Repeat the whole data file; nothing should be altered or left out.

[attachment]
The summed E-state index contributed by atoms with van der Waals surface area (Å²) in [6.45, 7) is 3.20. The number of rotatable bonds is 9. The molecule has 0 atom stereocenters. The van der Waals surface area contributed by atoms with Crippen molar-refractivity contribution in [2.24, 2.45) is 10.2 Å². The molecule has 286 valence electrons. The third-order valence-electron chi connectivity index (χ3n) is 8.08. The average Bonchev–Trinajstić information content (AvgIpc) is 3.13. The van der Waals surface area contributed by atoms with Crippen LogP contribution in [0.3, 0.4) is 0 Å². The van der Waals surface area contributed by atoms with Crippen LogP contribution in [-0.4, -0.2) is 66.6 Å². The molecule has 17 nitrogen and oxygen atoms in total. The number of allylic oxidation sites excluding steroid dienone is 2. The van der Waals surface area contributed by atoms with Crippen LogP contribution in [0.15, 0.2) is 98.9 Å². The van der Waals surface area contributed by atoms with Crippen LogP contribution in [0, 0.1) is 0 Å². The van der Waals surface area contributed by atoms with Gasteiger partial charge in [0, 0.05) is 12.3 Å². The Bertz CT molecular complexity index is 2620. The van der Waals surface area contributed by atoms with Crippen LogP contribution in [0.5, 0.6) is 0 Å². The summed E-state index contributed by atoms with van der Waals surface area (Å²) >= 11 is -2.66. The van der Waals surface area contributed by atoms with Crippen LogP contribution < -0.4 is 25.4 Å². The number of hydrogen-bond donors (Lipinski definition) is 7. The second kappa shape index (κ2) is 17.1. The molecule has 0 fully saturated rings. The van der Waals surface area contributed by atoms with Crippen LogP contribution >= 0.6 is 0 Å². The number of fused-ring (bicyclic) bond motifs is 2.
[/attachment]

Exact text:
The summed E-state index contributed by atoms with van der Waals surface area (Å²) in [6.45, 7) is 3.20. The number of rotatable bonds is 9. The molecule has 0 atom stereocenters. The van der Waals surface area contributed by atoms with Crippen molar-refractivity contribution in [2.24, 2.45) is 10.2 Å². The molecule has 286 valence electrons. The third-order valence-electron chi connectivity index (χ3n) is 8.08. The average Bonchev–Trinajstić information content (AvgIpc) is 3.13. The van der Waals surface area contributed by atoms with Crippen LogP contribution in [0.3, 0.4) is 0 Å². The van der Waals surface area contributed by atoms with Crippen LogP contribution in [-0.4, -0.2) is 66.6 Å². The molecule has 17 nitrogen and oxygen atoms in total. The number of allylic oxidation sites excluding steroid dienone is 2. The van der Waals surface area contributed by atoms with Crippen LogP contribution in [0.15, 0.2) is 98.9 Å². The van der Waals surface area contributed by atoms with Crippen LogP contribution in [0, 0.1) is 0 Å². The van der Waals surface area contributed by atoms with Gasteiger partial charge in [0, 0.05) is 12.3 Å². The Bertz CT molecular complexity index is 2620. The van der Waals surface area contributed by atoms with Crippen LogP contribution in [0.5, 0.6) is 0 Å². The summed E-state index contributed by atoms with van der Waals surface area (Å²) >= 11 is -2.66. The van der Waals surface area contributed by atoms with Crippen LogP contribution < -0.4 is 25.4 Å². The number of hydrogen-bond donors (Lipinski definition) is 7. The second kappa shape index (κ2) is 17.1. The molecule has 0 fully saturated rings. The van der Waals surface area contributed by atoms with Crippen LogP contribution >= 0.6 is 0 Å². The number of fused-ring (bicyclic) bond motifs is 2.